|Ian Johnson 1||01/09/2021 19:31:12|
|370 forum posts|
Joe Piecynski in his latest YouTube video has busted the myth of needing to cant over the compound slide half the thread angle, to carry out single point threading. Although I think he has missed a trick! He advances the cross slide, set at zero degrees to full depth, but without moving the top slide.
Over the years of machining and during my apprenticeship I have never moved the compound to half the thread angle, and have always set it at zero degrees, the cross slide is advanced an appropriate amount, and the top slide is advanced a little bit every so often, maybe a third of the depth of cut, or a thou or two. A couple of spring cuts will finish off the thread nicely, by cutting on both sides of the tool.
Depth of cut is easier to gauge too, because the cross slide is advanced into the job to final depth.
I'm glad someone has at last attempted to call out what I think is the over complicated method of adjusting the compound to half the thread angle!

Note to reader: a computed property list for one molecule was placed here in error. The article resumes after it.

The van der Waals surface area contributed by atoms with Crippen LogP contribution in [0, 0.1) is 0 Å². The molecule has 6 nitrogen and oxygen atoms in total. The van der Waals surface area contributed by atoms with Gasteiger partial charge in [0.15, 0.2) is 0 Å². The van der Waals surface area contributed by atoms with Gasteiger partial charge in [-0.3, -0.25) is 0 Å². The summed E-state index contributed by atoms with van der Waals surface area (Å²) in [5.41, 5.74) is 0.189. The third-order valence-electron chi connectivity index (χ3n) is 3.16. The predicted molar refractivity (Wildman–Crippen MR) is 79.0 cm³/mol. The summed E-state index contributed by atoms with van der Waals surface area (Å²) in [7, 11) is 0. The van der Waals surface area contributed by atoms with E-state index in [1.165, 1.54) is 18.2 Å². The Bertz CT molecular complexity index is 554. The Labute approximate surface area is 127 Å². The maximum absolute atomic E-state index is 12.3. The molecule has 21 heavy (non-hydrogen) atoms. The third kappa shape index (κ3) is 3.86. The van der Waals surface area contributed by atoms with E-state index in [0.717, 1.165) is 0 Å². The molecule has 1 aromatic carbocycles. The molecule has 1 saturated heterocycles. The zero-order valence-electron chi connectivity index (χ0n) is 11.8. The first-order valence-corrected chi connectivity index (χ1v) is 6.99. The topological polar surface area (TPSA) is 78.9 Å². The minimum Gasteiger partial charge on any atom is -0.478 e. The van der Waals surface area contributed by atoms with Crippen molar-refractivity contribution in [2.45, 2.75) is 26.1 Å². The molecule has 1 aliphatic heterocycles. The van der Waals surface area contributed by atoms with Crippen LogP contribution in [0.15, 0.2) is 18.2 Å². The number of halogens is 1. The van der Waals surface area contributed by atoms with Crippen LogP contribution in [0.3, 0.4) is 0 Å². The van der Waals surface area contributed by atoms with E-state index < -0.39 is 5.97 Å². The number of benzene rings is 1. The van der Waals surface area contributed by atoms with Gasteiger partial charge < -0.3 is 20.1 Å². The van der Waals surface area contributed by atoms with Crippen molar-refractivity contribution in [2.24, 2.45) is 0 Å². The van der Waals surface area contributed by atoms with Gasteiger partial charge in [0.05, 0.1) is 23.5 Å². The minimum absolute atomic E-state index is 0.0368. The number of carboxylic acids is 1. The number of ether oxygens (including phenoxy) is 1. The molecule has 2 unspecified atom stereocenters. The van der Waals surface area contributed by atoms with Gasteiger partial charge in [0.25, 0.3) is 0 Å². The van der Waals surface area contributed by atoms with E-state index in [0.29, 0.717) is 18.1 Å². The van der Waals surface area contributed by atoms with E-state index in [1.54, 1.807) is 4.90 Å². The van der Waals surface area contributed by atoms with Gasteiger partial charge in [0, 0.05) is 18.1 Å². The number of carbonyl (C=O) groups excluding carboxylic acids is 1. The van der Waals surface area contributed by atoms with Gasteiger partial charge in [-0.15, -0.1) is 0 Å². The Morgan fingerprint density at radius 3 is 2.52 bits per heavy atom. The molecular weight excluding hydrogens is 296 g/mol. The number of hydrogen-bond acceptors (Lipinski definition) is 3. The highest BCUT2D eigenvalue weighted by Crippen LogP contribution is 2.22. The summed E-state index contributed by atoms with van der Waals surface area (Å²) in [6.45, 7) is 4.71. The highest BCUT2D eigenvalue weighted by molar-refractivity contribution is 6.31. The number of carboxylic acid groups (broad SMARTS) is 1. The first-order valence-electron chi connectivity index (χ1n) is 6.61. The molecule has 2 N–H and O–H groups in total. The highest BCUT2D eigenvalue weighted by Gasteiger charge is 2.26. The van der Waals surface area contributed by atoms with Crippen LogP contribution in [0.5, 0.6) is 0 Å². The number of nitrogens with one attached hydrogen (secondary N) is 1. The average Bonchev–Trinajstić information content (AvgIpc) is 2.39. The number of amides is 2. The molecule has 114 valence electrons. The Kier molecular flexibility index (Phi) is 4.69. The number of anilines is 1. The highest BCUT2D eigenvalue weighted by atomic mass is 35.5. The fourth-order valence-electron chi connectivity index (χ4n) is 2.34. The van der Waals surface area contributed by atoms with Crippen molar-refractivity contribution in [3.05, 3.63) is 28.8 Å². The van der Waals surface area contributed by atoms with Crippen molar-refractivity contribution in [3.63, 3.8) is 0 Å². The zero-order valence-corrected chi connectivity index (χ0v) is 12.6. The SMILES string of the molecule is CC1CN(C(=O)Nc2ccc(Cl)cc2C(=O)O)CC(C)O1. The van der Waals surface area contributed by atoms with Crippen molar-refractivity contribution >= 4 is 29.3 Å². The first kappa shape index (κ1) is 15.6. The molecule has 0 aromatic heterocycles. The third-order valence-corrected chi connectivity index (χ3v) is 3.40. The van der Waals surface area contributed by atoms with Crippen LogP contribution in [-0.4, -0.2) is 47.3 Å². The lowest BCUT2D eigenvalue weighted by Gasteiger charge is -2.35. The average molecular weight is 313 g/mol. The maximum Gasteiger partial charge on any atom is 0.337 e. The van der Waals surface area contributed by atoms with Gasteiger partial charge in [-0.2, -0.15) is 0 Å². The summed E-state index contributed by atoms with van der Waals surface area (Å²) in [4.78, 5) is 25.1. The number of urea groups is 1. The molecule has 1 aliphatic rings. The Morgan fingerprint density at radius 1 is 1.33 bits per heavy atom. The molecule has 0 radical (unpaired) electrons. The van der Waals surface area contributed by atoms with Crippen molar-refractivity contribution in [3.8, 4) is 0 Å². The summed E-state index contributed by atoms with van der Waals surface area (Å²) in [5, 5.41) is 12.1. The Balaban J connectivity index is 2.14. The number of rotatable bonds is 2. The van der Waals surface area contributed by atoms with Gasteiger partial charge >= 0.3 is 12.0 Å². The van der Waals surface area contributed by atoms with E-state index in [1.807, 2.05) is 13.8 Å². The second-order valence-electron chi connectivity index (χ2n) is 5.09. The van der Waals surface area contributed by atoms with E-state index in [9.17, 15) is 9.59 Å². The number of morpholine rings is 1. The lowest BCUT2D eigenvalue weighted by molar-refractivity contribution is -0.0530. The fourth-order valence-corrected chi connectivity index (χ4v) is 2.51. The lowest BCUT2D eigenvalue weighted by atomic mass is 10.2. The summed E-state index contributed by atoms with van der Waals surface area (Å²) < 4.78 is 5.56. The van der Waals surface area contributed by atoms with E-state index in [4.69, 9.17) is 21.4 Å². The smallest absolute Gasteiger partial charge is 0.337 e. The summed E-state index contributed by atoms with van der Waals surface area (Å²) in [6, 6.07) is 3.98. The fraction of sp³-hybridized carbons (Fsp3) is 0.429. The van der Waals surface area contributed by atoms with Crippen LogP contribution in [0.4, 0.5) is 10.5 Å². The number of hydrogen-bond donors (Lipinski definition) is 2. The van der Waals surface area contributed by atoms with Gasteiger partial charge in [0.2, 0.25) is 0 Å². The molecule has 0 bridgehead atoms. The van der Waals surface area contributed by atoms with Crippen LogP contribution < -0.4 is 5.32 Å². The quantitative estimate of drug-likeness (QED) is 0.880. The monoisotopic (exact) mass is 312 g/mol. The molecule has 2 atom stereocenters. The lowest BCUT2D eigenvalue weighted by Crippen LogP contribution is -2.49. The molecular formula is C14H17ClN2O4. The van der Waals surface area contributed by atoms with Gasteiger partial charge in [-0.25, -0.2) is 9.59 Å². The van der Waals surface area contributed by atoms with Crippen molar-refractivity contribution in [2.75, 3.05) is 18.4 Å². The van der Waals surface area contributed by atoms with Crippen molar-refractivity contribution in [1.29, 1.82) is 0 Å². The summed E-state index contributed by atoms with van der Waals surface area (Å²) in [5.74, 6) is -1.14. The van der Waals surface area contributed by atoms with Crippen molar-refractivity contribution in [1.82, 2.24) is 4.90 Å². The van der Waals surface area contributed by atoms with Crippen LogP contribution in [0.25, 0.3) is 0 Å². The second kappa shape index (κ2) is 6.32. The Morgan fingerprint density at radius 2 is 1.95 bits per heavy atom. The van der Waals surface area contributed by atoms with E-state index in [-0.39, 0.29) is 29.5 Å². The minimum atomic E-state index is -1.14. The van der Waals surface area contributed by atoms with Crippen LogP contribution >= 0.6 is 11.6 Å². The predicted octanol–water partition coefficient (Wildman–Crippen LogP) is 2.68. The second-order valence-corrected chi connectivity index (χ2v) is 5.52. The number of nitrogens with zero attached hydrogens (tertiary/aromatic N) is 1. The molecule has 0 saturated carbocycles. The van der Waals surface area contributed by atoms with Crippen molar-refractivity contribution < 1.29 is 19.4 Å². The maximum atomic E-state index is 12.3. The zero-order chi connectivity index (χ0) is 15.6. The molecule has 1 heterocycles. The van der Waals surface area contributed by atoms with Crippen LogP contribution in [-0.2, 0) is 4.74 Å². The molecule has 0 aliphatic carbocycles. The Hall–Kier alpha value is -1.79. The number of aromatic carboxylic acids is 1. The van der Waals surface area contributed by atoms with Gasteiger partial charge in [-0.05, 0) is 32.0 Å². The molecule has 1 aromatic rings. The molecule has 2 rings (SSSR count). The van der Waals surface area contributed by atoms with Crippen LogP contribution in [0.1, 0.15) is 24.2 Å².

|Wout Moerman||01/09/2021 19:49:48|
|56 forum posts|
I also never turn the compound slide for it and also do more or less coordinated action with the two handles. Saves a lot of time on my mini lathe. My thread cutting dies also just plunge in
|Swarf, Mostly!||01/09/2021 19:51:11|
|623 forum posts|
I can't remember (without logging off and going to consult the relevant books) whether it was Tubal Cain or G.H.Thomas who pointed out that the usual way of angling the tip-slide optimises the finish of the wrong flank of the thread!
6181 forum posts
I hope this Joe chap is not claiming to be some kind of guru who has just found this out. If so he has had his head in a bucket for 50 years. Must have been known to the ancient Egyptians. We have been discussing it on this forum since the internet was invented.
However I suspect the improved tool geometry when angled is a help if you are treadling the lathe.